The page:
Hospital food service: a comparative analysis of systems and introducing the 'Steamplicity' concept.

Centre for Foodservice Research, Bournemouth University, Talbot Campus, Poole, Dorset, UK.
Journal of Human Nutrition and Dietetics (Impact Factor: 1.97). 01/2007; 19(6):421-30. DOI: 10.1111/j.1365-277X.2006.00730.x
Source: PubMed

ABSTRACT Patient meals are an integral part of treatment hence the provision and consumption of a balanced diet, essential to aid recovery. A number of food service systems are used to provide meals and the Steamplicity concept has recently been introduced. This seeks, through the application of a static, extended choice menu, revised patient ordering procedures, new cooking processes and individual patient food heated/cooked at ward level, to address some of the current hospital food service concerns. The aim of this small-scale study, therefore, was to compare a cook-chill food service operation against Steamplicity. Specifically, the goals were to measure food intake and wastage at ward level; 'stakeholders' (i.e. patients, staff, etc.) satisfaction with both systems; and patients' acceptability of the food provided.
The study used both quantitative (self-completed patient questionnaires, n = 52) and qualitative methods (semi-structured interviews, n = 16) with appropriate stakeholders including medical and food service staff, patients and their visitors.
Patients preferred the Steamplicity system overall and in particular in terms of food choice, ordering, delivery and food quality. Wastage was considerably less with the Steamplicity system, although care must be taken to ensure that poor operating procedures do not negate this advantage. When the total weight of food consumed in the ward at each meal is divided by the number of main courses served, at lunch, the mean intake with the cook-chill system was 202 g whilst that for the Steamplicity system was 282 g and for the evening meal, 226 g compared with 310 g.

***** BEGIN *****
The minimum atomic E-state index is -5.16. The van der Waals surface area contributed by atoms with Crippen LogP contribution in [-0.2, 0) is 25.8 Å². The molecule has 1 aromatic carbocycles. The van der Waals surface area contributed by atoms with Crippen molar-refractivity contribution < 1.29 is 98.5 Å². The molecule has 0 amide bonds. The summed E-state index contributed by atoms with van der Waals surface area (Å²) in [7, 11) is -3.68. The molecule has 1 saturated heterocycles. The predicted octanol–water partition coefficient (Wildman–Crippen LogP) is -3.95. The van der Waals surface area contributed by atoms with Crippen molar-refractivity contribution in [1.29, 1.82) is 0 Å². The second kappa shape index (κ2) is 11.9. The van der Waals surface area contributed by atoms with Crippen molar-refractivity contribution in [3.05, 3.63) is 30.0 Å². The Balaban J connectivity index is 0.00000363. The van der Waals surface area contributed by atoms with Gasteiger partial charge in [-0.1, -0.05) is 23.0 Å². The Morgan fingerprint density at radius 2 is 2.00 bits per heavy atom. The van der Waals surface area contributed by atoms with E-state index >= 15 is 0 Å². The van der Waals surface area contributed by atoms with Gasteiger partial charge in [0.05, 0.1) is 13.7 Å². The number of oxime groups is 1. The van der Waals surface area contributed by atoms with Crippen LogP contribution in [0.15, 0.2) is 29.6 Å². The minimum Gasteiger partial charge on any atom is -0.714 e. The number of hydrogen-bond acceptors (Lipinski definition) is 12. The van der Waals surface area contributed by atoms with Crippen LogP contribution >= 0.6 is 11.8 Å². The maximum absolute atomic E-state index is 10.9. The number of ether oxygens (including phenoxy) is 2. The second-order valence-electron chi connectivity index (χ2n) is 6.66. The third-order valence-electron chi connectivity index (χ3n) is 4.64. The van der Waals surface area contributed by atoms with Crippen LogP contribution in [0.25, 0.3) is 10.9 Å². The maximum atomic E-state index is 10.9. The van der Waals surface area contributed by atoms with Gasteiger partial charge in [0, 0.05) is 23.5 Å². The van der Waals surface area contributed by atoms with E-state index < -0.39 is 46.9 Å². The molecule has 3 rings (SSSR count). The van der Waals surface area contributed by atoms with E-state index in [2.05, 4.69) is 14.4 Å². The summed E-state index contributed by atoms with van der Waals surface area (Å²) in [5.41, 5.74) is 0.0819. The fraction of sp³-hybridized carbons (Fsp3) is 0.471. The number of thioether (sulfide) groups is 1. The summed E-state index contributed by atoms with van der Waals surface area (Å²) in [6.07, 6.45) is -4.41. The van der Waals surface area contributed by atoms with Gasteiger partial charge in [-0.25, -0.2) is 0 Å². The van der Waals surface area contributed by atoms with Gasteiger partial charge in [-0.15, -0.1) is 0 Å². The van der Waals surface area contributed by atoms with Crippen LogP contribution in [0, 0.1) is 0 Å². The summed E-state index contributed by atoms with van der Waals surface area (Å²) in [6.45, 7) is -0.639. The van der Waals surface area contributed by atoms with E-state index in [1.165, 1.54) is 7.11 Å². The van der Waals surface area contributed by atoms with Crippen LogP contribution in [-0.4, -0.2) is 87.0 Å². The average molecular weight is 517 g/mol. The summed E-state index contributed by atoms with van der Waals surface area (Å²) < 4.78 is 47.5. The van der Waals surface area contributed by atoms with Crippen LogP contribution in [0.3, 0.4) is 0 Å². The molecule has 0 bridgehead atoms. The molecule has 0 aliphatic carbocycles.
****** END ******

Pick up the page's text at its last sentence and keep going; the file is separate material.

The results of this small study suggest that Steamplicity is more acceptable to patients and encourages the consumption of larger portions. Further evaluation of the Steamplicity system is warranted.

  • [Show abstract] [Hide abstract]
    ABSTRACT: Malnutrition is common in acute care hospitals. During hospitalization, poor appetite, medical interventions, and food access issues can impair food intake leading to iatrogenic malnutrition. Nutritional support is a common intervention with demonstrated effectiveness. "Food first" approaches have also been developed and evaluated. This scoping review identified and summarized 35 studies (41 citations) that described and/or evaluated dietary, foodservice, or mealtime interventions with a food first focus. There were few randomized control trials. Individualized dietary treatment leads to improved food intake and other positive outcomes. Foodservices that promote point-of-care food selection are promising, but further research with food intake and nutritional outcomes is needed. Protected mealtimes have had insufficient implementation, leading to mixed results, while mealtime assistance, particularly provided by volunteers or dietary staff, appears to promote food intake. A few innovative strategies were identified but further research to develop and evaluate food first approaches is needed.
    Journal of nutrition in gerontology and geriatrics. 01/2013; 32(3):175-212.